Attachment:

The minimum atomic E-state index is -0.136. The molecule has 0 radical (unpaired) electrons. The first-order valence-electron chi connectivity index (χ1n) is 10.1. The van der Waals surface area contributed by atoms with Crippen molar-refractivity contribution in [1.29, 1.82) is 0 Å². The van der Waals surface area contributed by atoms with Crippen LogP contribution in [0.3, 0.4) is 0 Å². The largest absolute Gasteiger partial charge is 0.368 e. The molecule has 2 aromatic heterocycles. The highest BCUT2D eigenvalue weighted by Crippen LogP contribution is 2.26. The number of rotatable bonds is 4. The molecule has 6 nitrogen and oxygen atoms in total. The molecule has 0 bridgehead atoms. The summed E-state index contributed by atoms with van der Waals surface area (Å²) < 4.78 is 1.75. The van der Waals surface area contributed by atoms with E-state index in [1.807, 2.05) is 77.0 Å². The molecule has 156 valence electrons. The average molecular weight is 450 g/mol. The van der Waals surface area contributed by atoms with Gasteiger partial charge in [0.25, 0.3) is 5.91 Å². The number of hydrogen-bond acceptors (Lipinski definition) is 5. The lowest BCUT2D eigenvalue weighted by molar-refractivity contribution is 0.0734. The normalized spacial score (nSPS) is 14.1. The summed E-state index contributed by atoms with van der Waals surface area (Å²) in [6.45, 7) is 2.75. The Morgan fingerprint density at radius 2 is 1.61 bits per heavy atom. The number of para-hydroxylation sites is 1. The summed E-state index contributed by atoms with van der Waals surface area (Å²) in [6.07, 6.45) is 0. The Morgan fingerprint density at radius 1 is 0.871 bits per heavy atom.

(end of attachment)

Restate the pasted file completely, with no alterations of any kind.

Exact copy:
The minimum atomic E-state index is -0.136. The molecule has 0 radical (unpaired) electrons. The first-order valence-electron chi connectivity index (χ1n) is 10.1. The van der Waals surface area contributed by atoms with Crippen molar-refractivity contribution in [1.29, 1.82) is 0 Å². The van der Waals surface area contributed by atoms with Crippen LogP contribution in [0.3, 0.4) is 0 Å². The largest absolute Gasteiger partial charge is 0.368 e. The molecule has 2 aromatic heterocycles. The highest BCUT2D eigenvalue weighted by Crippen LogP contribution is 2.26. The number of rotatable bonds is 4. The molecule has 6 nitrogen and oxygen atoms in total. The molecule has 0 bridgehead atoms. The summed E-state index contributed by atoms with van der Waals surface area (Å²) < 4.78 is 1.75. The van der Waals surface area contributed by atoms with E-state index in [1.807, 2.05) is 77.0 Å². The molecule has 156 valence electrons. The average molecular weight is 450 g/mol. The van der Waals surface area contributed by atoms with Gasteiger partial charge in [0.25, 0.3) is 5.91 Å². The number of hydrogen-bond acceptors (Lipinski definition) is 5. The lowest BCUT2D eigenvalue weighted by molar-refractivity contribution is 0.0734. The normalized spacial score (nSPS) is 14.1. The summed E-state index contributed by atoms with van der Waals surface area (Å²) in [6.45, 7) is 2.75. The Morgan fingerprint density at radius 2 is 1.61 bits per heavy atom. The number of para-hydroxylation sites is 1. The summed E-state index contributed by atoms with van der Waals surface area (Å²) in [6.07, 6.45) is 0. The Morgan fingerprint density at radius 1 is 0.871 bits per heavy atom.